This report presents the findings of an evaluation commissioned by the Department of Health to identify whether personal health budgets ensured better health and care outcomes when compared to conventional service delivery and, if so, the best way for them to be implemented.
The evaluation found that personal health budgets improved people’s quality of life. The findings show that:
- people had a significant improvement in their care-related quality of life and psychological wellbeing. Their health ‘status’ stayed the same.
- benefits were more marked where people had higher levels of need.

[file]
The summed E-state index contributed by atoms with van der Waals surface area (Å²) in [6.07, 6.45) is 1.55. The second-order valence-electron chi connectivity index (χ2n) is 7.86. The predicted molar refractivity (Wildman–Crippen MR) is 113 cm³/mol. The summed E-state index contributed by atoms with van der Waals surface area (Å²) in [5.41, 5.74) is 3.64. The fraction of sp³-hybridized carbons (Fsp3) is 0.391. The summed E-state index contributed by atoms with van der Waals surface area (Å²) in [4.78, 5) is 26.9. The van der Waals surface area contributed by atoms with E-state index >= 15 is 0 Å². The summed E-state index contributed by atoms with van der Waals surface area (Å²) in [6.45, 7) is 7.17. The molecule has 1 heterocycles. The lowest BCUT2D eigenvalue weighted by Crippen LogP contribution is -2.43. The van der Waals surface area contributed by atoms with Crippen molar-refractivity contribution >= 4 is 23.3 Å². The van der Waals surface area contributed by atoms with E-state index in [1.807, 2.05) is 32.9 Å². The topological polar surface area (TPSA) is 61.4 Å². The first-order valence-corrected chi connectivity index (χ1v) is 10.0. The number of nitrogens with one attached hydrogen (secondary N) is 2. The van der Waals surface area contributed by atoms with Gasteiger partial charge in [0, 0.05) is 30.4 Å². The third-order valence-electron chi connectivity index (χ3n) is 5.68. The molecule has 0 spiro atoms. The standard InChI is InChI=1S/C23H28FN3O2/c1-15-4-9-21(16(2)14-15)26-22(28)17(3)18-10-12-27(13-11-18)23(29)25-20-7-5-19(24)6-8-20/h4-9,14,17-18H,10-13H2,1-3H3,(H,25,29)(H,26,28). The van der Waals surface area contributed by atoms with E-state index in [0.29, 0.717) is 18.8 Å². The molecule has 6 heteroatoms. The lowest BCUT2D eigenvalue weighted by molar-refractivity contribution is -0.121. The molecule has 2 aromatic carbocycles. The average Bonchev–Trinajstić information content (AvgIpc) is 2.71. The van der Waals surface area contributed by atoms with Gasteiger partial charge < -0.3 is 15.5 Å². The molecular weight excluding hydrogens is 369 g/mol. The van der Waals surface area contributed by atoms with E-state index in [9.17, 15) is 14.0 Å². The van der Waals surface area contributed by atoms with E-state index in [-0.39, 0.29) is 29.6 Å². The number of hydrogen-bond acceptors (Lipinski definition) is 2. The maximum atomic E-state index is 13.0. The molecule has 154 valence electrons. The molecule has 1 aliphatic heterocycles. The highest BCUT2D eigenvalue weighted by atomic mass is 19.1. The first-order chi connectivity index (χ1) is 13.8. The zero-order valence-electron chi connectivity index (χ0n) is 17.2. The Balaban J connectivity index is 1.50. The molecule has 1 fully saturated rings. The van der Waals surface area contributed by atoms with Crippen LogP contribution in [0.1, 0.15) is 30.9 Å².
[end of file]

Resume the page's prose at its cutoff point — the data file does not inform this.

- Personal health budgets also worked better where people were given more choice and control, both over what they bought and how they received the budget. In contrast, where the pilot site imposed a lot of restrictions, personal health budgets tended to worsen people’s outcomes.
- people reported positive impacts of their personal health budget both for themselves and for other family members. They also talked about the change in their relationship with healthcare professionals.
- family carers were more likely to report a better quality of life and perceived health than carers of people in the control group.